Friday, December 17, 2010

Private Property: The Real Key to Prosperity

As I have mentioned in previous blog posts (here, here, and here), economic theory identifies three sources of prosperity: the market division of labor, capital accumulation, and entrepreneurship. There is no single factor that generates economic expansion and development, however, because all three must work together in order for economic progress to occur.

The real key to unlocking economic expansion is to identify the institutions that allow the sources of prosperity to function. We need social institutions that foster the development of the division of labor, the accumulation of capital, and successful entrepreneurship. The common condition necessary for all three to function is the institution of private property. In order for the market division of labor to function, people must be able to exchange what they produce, which requires private property. For people to have an incentive to save and invest, they must be relatively certain that they will be able to keep any positive return in that investment. In order for entrepreneurs to calculate profit and loss, money must be in use and money prices used in economic calculation must be manifestations of voluntary exchange motivated by subjective preferences, which again requires private property.

Private property, therefore, is the institutional bedrock upon which any true free market economy is constructed. That is why we should be every vigilant against politicians and technocrats championing “markets,” all the while finding reasons to curtail private property in their efforts to regulate the economy. Political leaders will praise freedom and then expand the welfare state, socialize health care, embark on massive increases in government spending, and create $600 billion in additional commercial bank reserves, with many economists cheering them on. As Wilhelm Röpke in his A Humane Economy,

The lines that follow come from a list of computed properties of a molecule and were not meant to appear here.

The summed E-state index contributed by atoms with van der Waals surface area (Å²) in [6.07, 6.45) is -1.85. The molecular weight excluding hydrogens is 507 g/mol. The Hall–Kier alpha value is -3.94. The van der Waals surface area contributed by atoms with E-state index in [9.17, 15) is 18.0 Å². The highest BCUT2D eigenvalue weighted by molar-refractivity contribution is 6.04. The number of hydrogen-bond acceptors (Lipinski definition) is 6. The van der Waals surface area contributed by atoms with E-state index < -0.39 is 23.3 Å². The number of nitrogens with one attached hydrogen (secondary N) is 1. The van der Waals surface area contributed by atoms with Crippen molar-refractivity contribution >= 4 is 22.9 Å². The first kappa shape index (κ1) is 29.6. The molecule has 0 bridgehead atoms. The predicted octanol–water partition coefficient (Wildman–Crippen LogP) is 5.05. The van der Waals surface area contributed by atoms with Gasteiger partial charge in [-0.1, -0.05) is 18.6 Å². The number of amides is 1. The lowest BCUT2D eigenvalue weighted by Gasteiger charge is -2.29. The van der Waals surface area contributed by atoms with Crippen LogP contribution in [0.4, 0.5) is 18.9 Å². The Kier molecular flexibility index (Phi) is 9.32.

certain contemporary economists who, while not open partisans of socialism and sometimes speaking in the name of the market economy, work out the most elaborate projects for regulating the movements of the circular flow of the economy…All of these protagonists of social rationalism—socialists and circular-flow technicians alike—have a common tendency to become so bemused by aggregate money and income flows that they overlook the fundamental significance of ownership. The market economy rests not on one pillar but on two. It presupposes not only the principle of free prices and competition but also the institution of private ownership, in the true sense of legally safeguarded freedom to dispose of one’s own property, including freedom of testation.”
Playing the role of the hypocrite by praising the efficiency of markets and then curtailing the very right to private property that sustains capitalism will always hamper the market and result in less economic expansion than a society could achieve with real freedom.

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